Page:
By Charles Brun: The shorter Andy Ruiz Jr. had to crane his neck considerably to look up at the 6’6″ Anthony Joshua during their face to face at their final press conference on Thursday in New York ahead of their fight this Saturday night at Madison Square Garden. Joshua’s promoter Eddie Hearn is predicting 8,000 Brits will be showing up for the Joshua-Ruiz Jr. fight this weekend. That’s a huge number of boxing fans that will be making the long trek to see Joshua take on replacement opponent Ruiz Jr.
Massive pressure on Joshua to impress in New York
Joshua failed to get the opponent that he wanted to fight in Luis Ortiz, and now he’s stuck with a chubby looking Ruiz Jr. (32-1, 21 KOs), who has nothing to lose and everything to gain. WBC heavyweight champion Deontay Wilder set the bar high in knocking out Dominic Breazeale in the first round last weekend. Now it’s up to Joshua to defeat Ruiz Jr. in similar fashion, but he’s not that type of a puncher. Joshua is in an impossible situation. Although he punches hard, he’s not a one-punch guy like Wilder.
“I’m a dominant force, I want to go in there and show how good I am,” Joshua said to skysports.com. “Good luck to Deontay but I’m a fan of the sport, I have tried to challenge the best out there, lets not rob the fans of a good fight. He’s more than welcome to come and have a conversation.”
Wilder (41-0-1, 40 KOs) has got other fish to try against Luis Ortiz in September in a rematch, and then likely Adam Kownacki. A rematch against Tyson Fury will likely come after those two fights.
Joshua is a huge favorite to beat Ruiz Jr. on Saturday night. It’s going to take a great performance by the 29-yer-old Ruiz Jr. for him to defeat Joshua. It’s not impossible, but it won’t be easy. The weakness for Joshua is his stamina. He gets tired easy when he throws a lot of shots. He’s blamed his stamina problems in the past at him carrying around too much muscle, but he’s been gassing even earlier in his career when he weighed in the low 240s.
Ruiz Jr. to Joshua: “I’m chubby but fast as lightning!
The hand speed of Ruiz Jr. is exceptional. He’s very fast of hand. His foot speed is slow, and plodding. That’s what makes him unusual. Ruiz Jr. lulls his opponents to sleep with the way he slowly walks towards them, giving the impression that he’s a slow fighter. But when Ruiz Jr. gets in punching range, he suddenly will fire off a two to three punch combination, and surprise his opponents.
In Ruiz’s last fight, he defeated the 6’7″ Alexander Dimitrenko by a fifth round stoppage last month on April 20 in Carson, California. Ruiz Jr. quickly walked the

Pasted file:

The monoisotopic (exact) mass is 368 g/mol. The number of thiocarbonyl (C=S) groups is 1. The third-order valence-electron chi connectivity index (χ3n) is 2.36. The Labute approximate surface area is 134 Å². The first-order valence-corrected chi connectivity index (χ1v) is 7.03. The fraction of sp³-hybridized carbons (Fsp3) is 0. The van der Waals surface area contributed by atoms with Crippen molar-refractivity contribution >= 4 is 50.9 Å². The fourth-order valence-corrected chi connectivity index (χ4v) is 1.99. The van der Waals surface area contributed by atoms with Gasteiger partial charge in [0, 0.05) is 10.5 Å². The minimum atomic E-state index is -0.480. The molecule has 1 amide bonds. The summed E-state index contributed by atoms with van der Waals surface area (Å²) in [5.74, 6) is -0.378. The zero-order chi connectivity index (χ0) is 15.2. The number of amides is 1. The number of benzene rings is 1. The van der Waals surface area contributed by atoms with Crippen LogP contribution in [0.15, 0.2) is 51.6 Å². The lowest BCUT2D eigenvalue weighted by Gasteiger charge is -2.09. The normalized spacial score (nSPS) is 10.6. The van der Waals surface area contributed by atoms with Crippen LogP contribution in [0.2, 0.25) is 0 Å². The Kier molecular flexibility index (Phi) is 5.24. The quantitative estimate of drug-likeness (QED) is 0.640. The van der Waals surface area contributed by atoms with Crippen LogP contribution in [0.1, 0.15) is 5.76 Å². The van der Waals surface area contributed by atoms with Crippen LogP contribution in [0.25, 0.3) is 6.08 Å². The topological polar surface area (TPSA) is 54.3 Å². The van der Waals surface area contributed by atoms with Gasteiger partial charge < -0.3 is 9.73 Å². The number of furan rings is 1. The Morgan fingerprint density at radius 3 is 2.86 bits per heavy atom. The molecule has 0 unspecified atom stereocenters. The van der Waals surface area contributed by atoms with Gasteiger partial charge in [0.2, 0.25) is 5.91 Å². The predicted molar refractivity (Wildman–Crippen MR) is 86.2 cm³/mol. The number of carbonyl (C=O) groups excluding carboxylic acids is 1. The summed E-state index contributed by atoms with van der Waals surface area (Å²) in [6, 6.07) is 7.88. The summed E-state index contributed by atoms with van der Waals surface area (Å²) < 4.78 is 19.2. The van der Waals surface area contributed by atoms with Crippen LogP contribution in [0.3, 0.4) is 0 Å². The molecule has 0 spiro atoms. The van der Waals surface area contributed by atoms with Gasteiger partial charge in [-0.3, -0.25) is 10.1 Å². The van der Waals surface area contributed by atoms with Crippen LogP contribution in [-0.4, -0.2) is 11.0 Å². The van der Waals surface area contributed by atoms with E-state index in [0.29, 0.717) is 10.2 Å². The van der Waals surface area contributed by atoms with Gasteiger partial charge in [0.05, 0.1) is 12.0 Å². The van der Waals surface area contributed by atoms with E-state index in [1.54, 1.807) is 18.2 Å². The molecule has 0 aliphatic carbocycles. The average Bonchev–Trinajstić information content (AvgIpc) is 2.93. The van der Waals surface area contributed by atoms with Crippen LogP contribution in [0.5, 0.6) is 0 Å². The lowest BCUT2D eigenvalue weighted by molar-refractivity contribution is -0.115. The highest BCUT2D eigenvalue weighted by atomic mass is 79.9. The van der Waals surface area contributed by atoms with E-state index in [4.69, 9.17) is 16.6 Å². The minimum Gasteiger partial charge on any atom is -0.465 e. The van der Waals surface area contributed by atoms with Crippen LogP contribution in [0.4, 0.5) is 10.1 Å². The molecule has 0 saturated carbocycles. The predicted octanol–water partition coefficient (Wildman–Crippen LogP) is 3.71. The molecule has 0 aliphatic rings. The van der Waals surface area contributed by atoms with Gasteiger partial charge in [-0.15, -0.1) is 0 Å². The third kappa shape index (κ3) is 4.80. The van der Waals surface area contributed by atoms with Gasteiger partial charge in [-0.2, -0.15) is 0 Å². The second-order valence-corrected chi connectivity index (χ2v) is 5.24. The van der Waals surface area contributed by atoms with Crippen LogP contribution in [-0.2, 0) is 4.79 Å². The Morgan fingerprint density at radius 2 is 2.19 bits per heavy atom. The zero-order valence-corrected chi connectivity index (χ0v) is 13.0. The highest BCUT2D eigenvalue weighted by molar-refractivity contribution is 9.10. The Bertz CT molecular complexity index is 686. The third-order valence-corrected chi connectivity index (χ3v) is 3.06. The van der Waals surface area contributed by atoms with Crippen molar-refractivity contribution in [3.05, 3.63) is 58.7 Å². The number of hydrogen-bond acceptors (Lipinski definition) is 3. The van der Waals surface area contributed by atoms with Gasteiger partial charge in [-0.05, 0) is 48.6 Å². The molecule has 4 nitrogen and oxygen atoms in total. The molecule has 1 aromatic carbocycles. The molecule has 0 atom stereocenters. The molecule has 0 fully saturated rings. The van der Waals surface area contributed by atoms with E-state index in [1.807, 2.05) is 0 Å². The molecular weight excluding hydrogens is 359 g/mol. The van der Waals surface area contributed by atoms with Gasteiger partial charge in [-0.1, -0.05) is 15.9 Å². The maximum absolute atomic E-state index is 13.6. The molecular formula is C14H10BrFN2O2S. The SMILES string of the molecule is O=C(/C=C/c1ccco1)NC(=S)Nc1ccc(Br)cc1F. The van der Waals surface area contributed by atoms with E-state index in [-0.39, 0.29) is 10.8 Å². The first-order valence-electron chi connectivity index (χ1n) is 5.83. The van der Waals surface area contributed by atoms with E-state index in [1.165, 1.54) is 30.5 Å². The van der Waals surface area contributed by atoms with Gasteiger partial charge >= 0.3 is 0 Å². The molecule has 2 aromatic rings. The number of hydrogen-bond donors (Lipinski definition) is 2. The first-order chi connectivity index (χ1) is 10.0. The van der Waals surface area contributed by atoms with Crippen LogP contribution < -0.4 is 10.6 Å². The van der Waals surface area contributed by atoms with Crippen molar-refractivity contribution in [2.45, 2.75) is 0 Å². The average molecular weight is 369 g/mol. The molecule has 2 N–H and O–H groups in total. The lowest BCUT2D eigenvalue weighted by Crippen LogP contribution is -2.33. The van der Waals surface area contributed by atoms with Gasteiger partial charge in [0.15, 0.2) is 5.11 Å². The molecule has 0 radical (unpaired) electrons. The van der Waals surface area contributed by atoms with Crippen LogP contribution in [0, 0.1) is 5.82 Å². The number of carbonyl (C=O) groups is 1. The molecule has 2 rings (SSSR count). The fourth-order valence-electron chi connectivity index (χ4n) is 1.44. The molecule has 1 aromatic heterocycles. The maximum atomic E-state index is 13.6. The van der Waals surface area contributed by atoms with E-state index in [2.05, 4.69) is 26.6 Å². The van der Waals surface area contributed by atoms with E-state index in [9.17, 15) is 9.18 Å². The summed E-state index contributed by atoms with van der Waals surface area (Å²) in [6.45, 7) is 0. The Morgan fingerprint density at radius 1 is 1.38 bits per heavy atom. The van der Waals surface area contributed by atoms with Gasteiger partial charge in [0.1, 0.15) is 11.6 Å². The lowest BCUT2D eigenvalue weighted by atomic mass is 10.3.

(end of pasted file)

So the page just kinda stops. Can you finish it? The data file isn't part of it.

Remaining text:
In looking at Ruiz’s last fight against the 6’7″ Alexander Dimitrenko, he would throw single punches at average speed. But then suddenly, Ruiz Jr. would fire off blazing fast shots with a lot of power that surprised Dimitrenko, and had him on his heels. When the two were in clinches, Ruiz Jr. would suddenly open up with fast punches that were landing a lot of power on them from close range.
AJ, get ready, get prepared. Don’t underestimate or overlook me. I know I’m chubby and short but I’m as fast as lightning,” Ruiz Jr. said. “It’s harder for taller guys against shorter fighters and people don’t understand that, it’ll make it difficult for him. Hand speed will help me win this fight, I’m here to dethrone him.”
Ruiz Jr. is faster than Joshua, but that doesn’t say much, because he’s not a fast heavyweight. Joshua will likely try and keep the action on the outside to prevent Ruiz Jr. from getting close enough to use his speed. If the referee doesn’t keep Ruiz Jr. from getting near enough to Joshua to land his shots, he should be able to make his way to punching range to throw shots.
“Pulev, Usyk, Hunter, Fury and Whyte are the other challenges out there,” Joshua said. “If I said I’m fighting Povetkin again, people wouldn’t be interested.”
The reason why Wilder wants to fight Luis Ortiz again is because a lot of boxing fan have given him grief about how the referee didn’t stop the fight in the seventh round when he’d been hurt by the Cuban fighter. There was that issue, and then there was the delay of the start of the eighth round. The members of the New York State Athletic Commission wanted to checkout Wilder before letting him go out for round eight, because he’d been badly hurt in the seventh. That might have helped Wilder clear his head enough to make it through the eighth round. Had Joshua’s fight with Povetkin resulted in a similar situation, he might feel differently about wanting to fight him again. Joseph Parker deserves a rematch with Joshua, although unlikely ever to get one. The referee that prevented inside fighting seemed to help Joshua beat Parker.
Hearn expects Ruiz Jr. to give Joshua problems for four or five rounds
Early on, Hearn is predicting a lot of intensity from Ruiz Jr. in the first four or five rounds, but after that he sees Joshua taking over.
“Ruiz Jr will be a handful and I expect four or five rounds of action,” Hearn said.
The California native’s defense will need to be on point for him to make it through the first five rounds against Joshua. Ruiz Jr. got hit a lot by Dimtrenko last April, but he was able to walk through those punches to get close enough to land his own shots. Joshua hits too hard for Ruiz Jr. to take a lot of flush right hands like the ones that he was getting nailed with by Dimitrenko.
“AJ is focused on this. Wilder has decided he doesn’t want to fight Joshua,” Hearn said. “This is just the beginning. Tyson Fury, Whyte, the two mandatories, probably Usyk and Pulev, we’re fine for opponents. The one we wanted though was Deontay Wilder,” said Hearn.